Evanston’s Environment Board discussed at their Thursday, July 15, meeting soliciting community feedback on an updated store bag ordinance.
The current ordinance, approved in 2014, prohibits stores 10,000 square feet or larger from distributing disposable plastic bags to customers. But at last month’s Economic Development Committee meeting, committee members and city staff expressed support for lifting the current ban and replacing it with a 10-cent tax on all point-of-sale bags, including paper and reusable ones.
A staff presentation to the board’s zero waste subcommittee explained that because it is difficult to weigh the environmental impacts of different types of bags, a blanket policy is more effective than a targeted one. It also said that exemptions would be provided in certain instances, such as paper pharmacy bags and when the customer pays using SNAP benefits.
At Thursday’s meeting, Cara Pratt, the city’s Sustainability and Resilience Coordinator, said the city will likely hold two town halls in the near future on a draft ordinance, one for the general public and one specifically for members of Evanston’s business districts. She said staff are also seeking feedback from City Council members on the draft, to limited success so far.
“There were a lot of strong opinions in the Economic Development Committee meeting several weeks ago, but then when we tried to get them sort of one-on-one, we’re not hearing a lot of feedback,” Pratt said. “Which we have taken to mean that our proposal is OK, or maybe needs some fine-tune tweaks. But no one has had extremely negative reactions to it.”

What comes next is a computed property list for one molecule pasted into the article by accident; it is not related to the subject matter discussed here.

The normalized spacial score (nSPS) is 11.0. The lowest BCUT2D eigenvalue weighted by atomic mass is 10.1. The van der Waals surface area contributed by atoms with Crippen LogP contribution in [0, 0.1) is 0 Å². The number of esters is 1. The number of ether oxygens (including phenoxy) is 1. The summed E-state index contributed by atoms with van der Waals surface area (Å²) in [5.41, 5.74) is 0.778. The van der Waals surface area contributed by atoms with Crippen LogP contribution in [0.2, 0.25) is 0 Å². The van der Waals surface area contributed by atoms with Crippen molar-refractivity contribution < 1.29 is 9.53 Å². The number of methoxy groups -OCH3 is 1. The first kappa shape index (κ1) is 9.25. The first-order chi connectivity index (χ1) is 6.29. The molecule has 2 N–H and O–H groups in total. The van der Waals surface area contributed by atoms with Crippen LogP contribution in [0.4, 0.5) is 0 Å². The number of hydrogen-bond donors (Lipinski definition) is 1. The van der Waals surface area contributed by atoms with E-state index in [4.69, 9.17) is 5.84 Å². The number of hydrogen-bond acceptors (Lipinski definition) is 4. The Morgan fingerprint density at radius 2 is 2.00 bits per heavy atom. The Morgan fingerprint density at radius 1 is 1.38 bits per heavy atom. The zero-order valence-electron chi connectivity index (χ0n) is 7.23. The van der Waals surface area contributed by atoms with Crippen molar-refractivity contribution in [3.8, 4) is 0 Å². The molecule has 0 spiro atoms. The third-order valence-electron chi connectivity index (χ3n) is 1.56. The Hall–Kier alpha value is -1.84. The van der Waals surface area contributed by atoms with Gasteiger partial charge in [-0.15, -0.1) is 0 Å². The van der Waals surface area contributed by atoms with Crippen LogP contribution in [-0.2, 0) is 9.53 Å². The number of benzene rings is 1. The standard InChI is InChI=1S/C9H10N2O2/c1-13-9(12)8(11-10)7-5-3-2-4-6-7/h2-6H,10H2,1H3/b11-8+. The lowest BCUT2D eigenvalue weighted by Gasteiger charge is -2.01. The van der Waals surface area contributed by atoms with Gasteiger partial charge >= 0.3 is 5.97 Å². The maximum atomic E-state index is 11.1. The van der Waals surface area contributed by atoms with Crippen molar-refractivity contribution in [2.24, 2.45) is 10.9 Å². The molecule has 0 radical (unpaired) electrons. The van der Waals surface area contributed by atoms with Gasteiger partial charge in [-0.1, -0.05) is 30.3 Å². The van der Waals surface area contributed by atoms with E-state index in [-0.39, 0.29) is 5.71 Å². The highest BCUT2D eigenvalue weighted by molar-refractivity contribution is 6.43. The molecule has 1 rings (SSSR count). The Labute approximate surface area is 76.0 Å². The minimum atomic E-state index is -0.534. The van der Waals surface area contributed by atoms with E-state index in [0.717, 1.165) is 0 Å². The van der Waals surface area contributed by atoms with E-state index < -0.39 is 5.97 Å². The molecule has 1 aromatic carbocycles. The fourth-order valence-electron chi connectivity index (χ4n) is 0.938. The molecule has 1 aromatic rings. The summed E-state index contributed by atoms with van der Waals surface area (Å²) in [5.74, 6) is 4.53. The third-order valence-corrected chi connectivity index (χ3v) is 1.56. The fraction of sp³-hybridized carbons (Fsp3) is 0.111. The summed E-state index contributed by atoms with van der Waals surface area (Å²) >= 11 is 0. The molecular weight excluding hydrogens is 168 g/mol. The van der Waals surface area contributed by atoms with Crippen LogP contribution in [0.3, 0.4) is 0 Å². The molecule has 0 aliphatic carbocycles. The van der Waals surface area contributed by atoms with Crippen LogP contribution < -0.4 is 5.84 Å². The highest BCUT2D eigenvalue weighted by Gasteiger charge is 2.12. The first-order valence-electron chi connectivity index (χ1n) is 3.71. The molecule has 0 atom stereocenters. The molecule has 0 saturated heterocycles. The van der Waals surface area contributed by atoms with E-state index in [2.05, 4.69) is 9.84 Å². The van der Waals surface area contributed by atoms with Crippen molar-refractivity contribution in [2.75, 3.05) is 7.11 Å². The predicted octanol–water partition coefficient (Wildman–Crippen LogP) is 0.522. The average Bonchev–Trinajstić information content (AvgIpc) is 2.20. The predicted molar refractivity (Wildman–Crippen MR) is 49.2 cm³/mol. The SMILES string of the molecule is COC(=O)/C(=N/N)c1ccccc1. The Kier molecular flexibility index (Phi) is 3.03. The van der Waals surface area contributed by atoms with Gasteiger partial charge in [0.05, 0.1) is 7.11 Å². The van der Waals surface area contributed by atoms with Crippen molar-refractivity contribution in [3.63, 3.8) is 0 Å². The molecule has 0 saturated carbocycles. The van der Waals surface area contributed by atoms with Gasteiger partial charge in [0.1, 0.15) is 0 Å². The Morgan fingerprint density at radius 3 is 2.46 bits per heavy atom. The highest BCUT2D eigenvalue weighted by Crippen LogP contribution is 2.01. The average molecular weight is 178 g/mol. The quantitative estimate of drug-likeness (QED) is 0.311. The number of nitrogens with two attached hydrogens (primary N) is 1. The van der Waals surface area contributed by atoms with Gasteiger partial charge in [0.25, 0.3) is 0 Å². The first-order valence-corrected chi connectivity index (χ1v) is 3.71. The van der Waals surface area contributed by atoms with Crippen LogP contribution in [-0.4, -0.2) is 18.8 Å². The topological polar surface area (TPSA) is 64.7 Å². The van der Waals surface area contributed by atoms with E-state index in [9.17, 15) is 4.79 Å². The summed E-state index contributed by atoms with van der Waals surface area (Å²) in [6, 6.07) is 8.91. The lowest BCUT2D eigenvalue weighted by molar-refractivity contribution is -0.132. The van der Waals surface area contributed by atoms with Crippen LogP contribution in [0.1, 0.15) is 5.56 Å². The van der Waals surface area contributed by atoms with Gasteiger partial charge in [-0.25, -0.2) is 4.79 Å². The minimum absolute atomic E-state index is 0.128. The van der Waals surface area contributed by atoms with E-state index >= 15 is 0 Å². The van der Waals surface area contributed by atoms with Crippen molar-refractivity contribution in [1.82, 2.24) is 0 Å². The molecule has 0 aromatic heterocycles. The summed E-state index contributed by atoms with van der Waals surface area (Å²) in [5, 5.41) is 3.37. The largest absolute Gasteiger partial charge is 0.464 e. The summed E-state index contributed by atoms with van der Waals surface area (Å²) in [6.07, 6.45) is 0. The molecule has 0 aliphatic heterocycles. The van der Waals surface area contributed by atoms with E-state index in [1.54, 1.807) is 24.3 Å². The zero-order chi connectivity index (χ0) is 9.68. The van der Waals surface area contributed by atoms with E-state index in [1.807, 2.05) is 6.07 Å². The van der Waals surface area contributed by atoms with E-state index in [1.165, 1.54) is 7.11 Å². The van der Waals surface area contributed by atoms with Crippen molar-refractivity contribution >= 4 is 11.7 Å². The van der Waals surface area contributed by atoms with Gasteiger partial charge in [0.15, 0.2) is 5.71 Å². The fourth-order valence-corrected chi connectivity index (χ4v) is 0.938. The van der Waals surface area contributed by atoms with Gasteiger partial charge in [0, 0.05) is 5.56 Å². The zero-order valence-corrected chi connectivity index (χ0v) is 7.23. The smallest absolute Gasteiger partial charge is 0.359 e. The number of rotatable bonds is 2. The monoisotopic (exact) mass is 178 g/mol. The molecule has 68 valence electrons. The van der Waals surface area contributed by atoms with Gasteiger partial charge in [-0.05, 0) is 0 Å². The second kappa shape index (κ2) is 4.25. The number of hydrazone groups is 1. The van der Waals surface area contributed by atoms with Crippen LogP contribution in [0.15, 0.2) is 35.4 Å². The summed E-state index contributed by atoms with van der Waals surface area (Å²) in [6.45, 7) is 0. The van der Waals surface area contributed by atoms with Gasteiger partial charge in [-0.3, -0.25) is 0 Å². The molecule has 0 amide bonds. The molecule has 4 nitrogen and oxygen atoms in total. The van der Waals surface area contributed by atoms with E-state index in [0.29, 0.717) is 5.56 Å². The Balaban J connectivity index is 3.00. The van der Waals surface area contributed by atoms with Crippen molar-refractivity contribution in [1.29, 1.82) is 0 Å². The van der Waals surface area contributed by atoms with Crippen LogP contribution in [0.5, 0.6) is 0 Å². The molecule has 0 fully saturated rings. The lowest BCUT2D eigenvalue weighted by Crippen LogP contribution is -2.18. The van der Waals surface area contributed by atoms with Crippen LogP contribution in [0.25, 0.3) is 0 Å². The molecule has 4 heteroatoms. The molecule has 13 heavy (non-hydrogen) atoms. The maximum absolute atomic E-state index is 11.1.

Pratt said that since the City Council’s goal is to have a new ordinance for consideration by September, a completed draft and community feedback gathered from the town halls will be available for the Environment Board to discuss in its August meeting.
The board also discussed creating an online dashboard for the Climate Action and Resilience Plan (CARP) to help keep the city accountable to the plan’s timeline.
Board member Jerri Garl said although the dashboard will likely need to wait for funding in the city’s 2023 budget, waiting will give the board time to work out the finer details of tracking and communicating CARP’s progress for the public.
“How can we update what’s currently in the CARP so that we’re ready to hit the ground running?” Garl asked. “Because we want to display this to the public in a really transparent and easy to understand way, but also so we can gather data, have it be defensible and valid and really look at milestones toward meeting our goals over time.”
Pratt told the board the city received a pricing estimate for building the dashboard from FigBytes, a sustainability data analysis firm, earlier in the day.